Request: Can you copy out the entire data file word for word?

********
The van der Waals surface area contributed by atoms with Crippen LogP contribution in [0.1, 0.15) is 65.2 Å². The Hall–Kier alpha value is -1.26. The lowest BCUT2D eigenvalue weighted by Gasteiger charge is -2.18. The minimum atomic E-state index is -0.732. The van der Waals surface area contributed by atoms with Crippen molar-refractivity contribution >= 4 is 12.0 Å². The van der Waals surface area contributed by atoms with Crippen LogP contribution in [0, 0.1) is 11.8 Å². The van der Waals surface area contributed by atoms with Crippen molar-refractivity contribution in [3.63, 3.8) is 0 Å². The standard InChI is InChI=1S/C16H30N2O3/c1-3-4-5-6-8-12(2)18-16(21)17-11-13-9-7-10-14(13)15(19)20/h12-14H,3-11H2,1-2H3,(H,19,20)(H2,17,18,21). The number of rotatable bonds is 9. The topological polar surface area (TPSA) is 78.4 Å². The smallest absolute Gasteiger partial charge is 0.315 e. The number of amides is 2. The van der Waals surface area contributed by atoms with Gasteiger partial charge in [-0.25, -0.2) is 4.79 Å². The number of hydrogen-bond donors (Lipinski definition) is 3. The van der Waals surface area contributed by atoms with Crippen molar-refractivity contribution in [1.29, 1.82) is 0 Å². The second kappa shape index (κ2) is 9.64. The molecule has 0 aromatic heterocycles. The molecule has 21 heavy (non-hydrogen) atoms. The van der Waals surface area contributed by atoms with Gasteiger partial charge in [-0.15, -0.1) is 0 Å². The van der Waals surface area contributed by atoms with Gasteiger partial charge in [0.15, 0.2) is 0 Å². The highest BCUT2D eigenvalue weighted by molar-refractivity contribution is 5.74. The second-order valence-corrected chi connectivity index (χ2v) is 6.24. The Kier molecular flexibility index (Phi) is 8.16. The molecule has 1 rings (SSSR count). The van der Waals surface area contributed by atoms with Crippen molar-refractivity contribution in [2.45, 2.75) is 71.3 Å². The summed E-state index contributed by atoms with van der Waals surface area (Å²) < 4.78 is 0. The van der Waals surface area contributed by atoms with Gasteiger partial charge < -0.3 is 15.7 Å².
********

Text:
The van der Waals surface area contributed by atoms with Crippen LogP contribution in [0.1, 0.15) is 65.2 Å². The Hall–Kier alpha value is -1.26. The lowest BCUT2D eigenvalue weighted by Gasteiger charge is -2.18. The minimum atomic E-state index is -0.732. The van der Waals surface area contributed by atoms with Crippen molar-refractivity contribution >= 4 is 12.0 Å². The van der Waals surface area contributed by atoms with Crippen LogP contribution in [0, 0.1) is 11.8 Å². The van der Waals surface area contributed by atoms with Crippen molar-refractivity contribution in [3.63, 3.8) is 0 Å². The standard InChI is InChI=1S/C16H30N2O3/c1-3-4-5-6-8-12(2)18-16(21)17-11-13-9-7-10-14(13)15(19)20/h12-14H,3-11H2,1-2H3,(H,19,20)(H2,17,18,21). The number of rotatable bonds is 9. The topological polar surface area (TPSA) is 78.4 Å². The smallest absolute Gasteiger partial charge is 0.315 e. The number of amides is 2. The van der Waals surface area contributed by atoms with Gasteiger partial charge in [-0.25, -0.2) is 4.79 Å². The number of hydrogen-bond donors (Lipinski definition) is 3. The van der Waals surface area contributed by atoms with Crippen molar-refractivity contribution in [1.29, 1.82) is 0 Å². The second kappa shape index (κ2) is 9.64. The molecule has 0 aromatic heterocycles. The molecule has 21 heavy (non-hydrogen) atoms. The van der Waals surface area contributed by atoms with Gasteiger partial charge in [-0.15, -0.1) is 0 Å². The van der Waals surface area contributed by atoms with Gasteiger partial charge in [0.15, 0.2) is 0 Å². The highest BCUT2D eigenvalue weighted by molar-refractivity contribution is 5.74. The second-order valence-corrected chi connectivity index (χ2v) is 6.24. The Kier molecular flexibility index (Phi) is 8.16. The molecule has 1 rings (SSSR count). The van der Waals surface area contributed by atoms with Crippen molar-refractivity contribution in [2.45, 2.75) is 71.3 Å². The summed E-state index contributed by atoms with van der Waals surface area (Å²) < 4.78 is 0. The van der Waals surface area contributed by atoms with Gasteiger partial charge < -0.3 is 15.7 Å².